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3.2. PHP Namespaces

When you use classes from different libraries (or even classes from different components of a single library) in your program, the class names may conflict. This means you can encounter two classes having the same name, resulting in a PHP interpreter error. If you've ever programmed websites with Zend Framework 1, you might remember those extra long class names like Zend_Controller_Abstract. The idea with long names was utilized to avoid name collisions between different components. Each component defined its own name prefix, like Zend_ or My_.

To achieve the same goal, Zend Framework 3 uses a PHP language feature called namespaces. The namespaces allow to solve name collisions between code components, and provide you with the ability to make the long names shorter.

A namespace is a container for a group of names. You can nest namespaces into each other. If a class does not define a namespace, it lives inside of the global namespace (for example, PHP classes Exception and DateTime belong to global namespace).

A real-world example of a namespace definition (taken from Zend\Mvc component) is presented below:

<?php
namespace Zend\Mvc;

/**
 * Main application class for invoking applications.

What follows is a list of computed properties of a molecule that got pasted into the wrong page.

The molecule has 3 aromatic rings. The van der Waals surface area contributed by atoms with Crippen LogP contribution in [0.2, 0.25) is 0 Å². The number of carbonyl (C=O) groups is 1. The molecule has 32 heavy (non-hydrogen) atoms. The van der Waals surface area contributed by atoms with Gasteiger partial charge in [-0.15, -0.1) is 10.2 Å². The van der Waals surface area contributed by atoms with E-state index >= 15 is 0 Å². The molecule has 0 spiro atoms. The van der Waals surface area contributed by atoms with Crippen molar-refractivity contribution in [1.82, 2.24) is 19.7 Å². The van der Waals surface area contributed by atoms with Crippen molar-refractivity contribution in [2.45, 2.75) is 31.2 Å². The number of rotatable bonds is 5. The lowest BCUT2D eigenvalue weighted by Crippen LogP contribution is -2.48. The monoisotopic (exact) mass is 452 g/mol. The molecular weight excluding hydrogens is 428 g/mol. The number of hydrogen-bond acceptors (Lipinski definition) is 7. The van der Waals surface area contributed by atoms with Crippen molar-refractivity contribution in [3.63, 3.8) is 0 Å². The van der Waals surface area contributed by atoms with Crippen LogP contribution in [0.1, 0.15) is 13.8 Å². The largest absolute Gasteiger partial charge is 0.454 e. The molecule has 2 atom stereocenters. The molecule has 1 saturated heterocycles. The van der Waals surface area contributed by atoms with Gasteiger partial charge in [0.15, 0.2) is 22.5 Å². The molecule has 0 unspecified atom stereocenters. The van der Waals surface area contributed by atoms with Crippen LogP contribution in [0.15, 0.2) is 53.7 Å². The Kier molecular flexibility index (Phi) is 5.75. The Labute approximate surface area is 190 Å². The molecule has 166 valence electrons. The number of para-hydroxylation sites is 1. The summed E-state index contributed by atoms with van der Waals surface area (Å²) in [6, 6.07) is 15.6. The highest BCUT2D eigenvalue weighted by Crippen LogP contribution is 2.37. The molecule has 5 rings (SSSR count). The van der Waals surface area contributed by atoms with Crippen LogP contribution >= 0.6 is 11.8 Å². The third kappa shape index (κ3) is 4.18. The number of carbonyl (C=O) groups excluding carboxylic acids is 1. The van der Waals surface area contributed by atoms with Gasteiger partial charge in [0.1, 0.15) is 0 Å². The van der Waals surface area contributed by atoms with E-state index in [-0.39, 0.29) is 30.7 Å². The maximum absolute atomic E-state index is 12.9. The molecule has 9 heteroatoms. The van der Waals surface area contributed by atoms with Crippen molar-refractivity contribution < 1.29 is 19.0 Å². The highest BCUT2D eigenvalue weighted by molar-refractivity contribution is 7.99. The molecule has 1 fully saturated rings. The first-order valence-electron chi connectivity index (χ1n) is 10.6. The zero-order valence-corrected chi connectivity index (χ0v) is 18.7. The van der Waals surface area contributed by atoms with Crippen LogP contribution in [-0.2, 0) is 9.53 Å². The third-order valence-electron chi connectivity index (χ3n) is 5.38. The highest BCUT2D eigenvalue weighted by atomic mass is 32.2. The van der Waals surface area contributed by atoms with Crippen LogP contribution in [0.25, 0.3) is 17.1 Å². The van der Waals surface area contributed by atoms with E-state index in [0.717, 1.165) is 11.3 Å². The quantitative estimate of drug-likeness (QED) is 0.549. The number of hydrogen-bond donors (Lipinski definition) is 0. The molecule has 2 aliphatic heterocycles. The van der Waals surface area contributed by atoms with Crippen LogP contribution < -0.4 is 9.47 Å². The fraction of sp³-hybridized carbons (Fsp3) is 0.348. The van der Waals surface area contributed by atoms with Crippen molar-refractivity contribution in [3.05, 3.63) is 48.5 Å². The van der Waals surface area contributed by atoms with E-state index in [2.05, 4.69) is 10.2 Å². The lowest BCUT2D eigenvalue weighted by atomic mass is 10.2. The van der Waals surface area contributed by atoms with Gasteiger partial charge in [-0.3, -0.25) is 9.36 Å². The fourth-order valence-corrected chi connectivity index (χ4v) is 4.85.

*/
class Application 
{
    // ... class members were omitted for simplicity ...
}

In Zend Framework 3, all classes belong to top-level Zend namespace. The line 2 defines the namespace Mvc, which is nested into Zend namespace, and all classes of this component (including the Application class shown in this example on lines 7-10) belong to this namespace. You separate nested namespace names with the back-slash character ('\').

In other parts of code, you reference the Application class using its fully-qualified name:

<?php
$application = new \Zend\Mvc\Application();

Please note the leading back-slash in \Zend\Mvc\Application name. If you specify a class name with leading back-slash, this means the fully-qualified class name. It is also possible to specify class name relatively to the current namespace, in that case you do not specify the leading back-slash.

It is also possible to use the alias (short name for the class) with the help of PHP's use statement:

<?php
// Define the alias in the beginning of the file.
use Zend\Mvc\Application;

// Later in your code, use the short class name.
$application = new Application();

Although the alias allows to use a short class name instead of the full name, its usage is optional. You are not required to always use aliases, and can refer the class by its fully-qualified name.

Every PHP file of your application typically defines the namespace (except index.php entry script and config files, which typically do not). For example, the main module of your site, the Application module, defines its own namespace whose name equals to the module name:

<?php
namespace Application;

class Module 
{
    // ... class members were omitted for simplicity ...
}

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